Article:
Managing IBS Over the Holidays
When your schedule gets frantic over the holidays, it’s natural to worry, notice more discomfort, and eventually struggle with IBS symptoms. Even festive gatherings can bring a sense of dread, especially if you feel your symptoms have become unpredictable, and you might find yourself plotting to get out of obligations rather than enjoying the holiday camaraderie. But before you let your body get the better of you, consider how a change in perspective and a bit of forethought can keep your IBS in check over the indulgent and hectic holiday season.
Helpful Approaches for Better Comfort
A little bit of preparation can go a long way, especially when food and travel is involved. The more often you practice these helpful approaches, the more quickly you’ll be able to clear your digestive hurdles.
Plan ahead, and plan thoroughly
Planning ahead can significantly reduce your level of stress, and the less stress you feel, the more at ease your stomach and bowels will be. The key is to cover all your bases, so put a bit of thought into what you might feel and what you might need in any possible situation.
If you’re planning on attending an event, think about what outfit would be the most comfortable for you, and what you would need if your IBS symptoms began to act up. Locate the washrooms, and have an escape plan – that is, what you will say if you need to make an early exit. Remember than most people are more sympathetic than judgemental when it comes to medical conditions, so you could mention your IBS and your accompanying concerns to the host of the event, in case they may be able to help.
Take control with mental exercises
Cognitive behavioural therapy (CBT) can do wonders for your perspective, and ultimately, your physical symptoms. Essentially, every thought or idea could have a negative slant or a positive one, and CBT teaches you how to take the positive path for better emotional stability and more control over physical outcomes.
Instead of thinking about how the worst case scenario would embarrass or distress you, think about how you would handle and overcome the challenges of that worst case scenario. You’ll find that, the more you practice positive positioning, the easier it becomes to assure yourself (quite rightly) that things are not as bad as they seem to be.
It may seem reasonable, but avoiding food altogether will probably makes things worse when you finally do eat. Instead of starving yourself before a big event, eat small meals throughout the day, and continue to snack on stomach-friendly foods through the party, but eat slowly and take breaks, so you don’t shock your stomach.
Everyone is different when it comes to food triggers, so get to know your particular danger foods, and be extra cautious with dishes you don’t know. Treats can be especially tempting when you see others indulging, but remind yourself that your body is sensitive, and you’ll be much better off in the long-run if you go easy on the carb-heavy, empty-calorie fare.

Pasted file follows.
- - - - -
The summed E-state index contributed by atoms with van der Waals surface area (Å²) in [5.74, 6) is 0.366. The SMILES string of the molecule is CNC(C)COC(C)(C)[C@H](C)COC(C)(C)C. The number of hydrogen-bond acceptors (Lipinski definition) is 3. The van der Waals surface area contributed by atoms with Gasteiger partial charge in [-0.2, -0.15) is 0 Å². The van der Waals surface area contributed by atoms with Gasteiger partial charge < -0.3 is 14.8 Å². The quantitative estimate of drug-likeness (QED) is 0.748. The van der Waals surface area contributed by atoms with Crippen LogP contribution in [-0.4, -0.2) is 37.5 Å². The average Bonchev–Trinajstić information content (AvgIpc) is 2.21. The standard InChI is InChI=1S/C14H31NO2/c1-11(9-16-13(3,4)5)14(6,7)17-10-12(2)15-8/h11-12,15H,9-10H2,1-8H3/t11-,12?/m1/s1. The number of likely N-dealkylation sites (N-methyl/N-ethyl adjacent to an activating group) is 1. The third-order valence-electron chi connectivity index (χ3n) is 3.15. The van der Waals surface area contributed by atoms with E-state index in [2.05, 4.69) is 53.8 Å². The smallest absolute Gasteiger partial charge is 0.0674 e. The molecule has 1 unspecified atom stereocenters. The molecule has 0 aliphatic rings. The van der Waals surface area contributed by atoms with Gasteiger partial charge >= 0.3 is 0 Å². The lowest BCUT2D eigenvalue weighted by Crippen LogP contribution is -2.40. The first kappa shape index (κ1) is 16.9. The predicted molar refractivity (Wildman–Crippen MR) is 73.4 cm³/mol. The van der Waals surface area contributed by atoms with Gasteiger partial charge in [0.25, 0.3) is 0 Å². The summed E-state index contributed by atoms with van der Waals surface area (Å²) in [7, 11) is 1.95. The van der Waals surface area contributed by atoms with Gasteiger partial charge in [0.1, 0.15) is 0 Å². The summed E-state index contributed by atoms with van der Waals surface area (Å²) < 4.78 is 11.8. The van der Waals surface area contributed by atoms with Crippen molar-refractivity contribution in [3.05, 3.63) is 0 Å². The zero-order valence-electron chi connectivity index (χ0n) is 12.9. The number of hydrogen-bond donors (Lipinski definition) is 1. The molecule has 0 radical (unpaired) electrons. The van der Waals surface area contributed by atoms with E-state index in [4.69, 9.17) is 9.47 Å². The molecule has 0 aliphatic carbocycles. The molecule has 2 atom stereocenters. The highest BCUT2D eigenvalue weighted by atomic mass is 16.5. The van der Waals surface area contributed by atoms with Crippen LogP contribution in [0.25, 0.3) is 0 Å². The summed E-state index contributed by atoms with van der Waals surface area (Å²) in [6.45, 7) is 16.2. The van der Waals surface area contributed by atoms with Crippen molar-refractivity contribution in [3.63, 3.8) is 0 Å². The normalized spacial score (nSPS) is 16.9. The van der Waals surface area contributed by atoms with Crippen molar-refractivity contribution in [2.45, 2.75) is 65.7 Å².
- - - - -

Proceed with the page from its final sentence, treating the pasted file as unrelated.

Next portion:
Reducing Holiday Stress to Ease IBS
Some sufferers acknowledge that holiday stress leads directly to symptoms, while others don’t realize just how toxic stress can be. In reality, stress is at the root of many IBS episodes, and while you may not be able to avoid every stressful event, there is a lot you can do to diminish the effect on your physical and mental health.
- Scale back the shopping. Fighting holiday crowds is one of the quickest ways to stress yourself out, so avoid busy malls at peak times. Online shopping is a good solution. Or you may want to re-think your gift giving routine altogether: concentrate on small, comfortable gatherings and activities you can do with family and friends to spend time, rather than money, ono the people you love.
- Sleep well. Recovery is vital for a healthy body, and that goes for IBS symptoms, too. The better you rest your body and mind, the better your systems will function, so improve your sleep hygiene and get on a regular bedtime routine.
- Relax frequently. A long, warm bath is a great way to soak your troubles away, but you should also learn how to take short, effective breaks from your hectic surroundings. Progressive muscle relaxation, visualization, or simple deep breathing can relax your muscles and center your mind. If you can’t seem to gain control over your bouts of anxiety, consider taking an anti-anxiety medication before particularly stressful situations.
When you change up your routine to compensate for your IBS, you have the opportunity to begin healthier holiday habits. Get more organized by making lists (and referring to them), take some pressure off yourself by reducing your obligations (at least a few of them are self-imposed), and make more time for self-care. Instead of constantly battling your condition, learn how to live with it, and soon you’ll gain better confidence and control over your symptoms.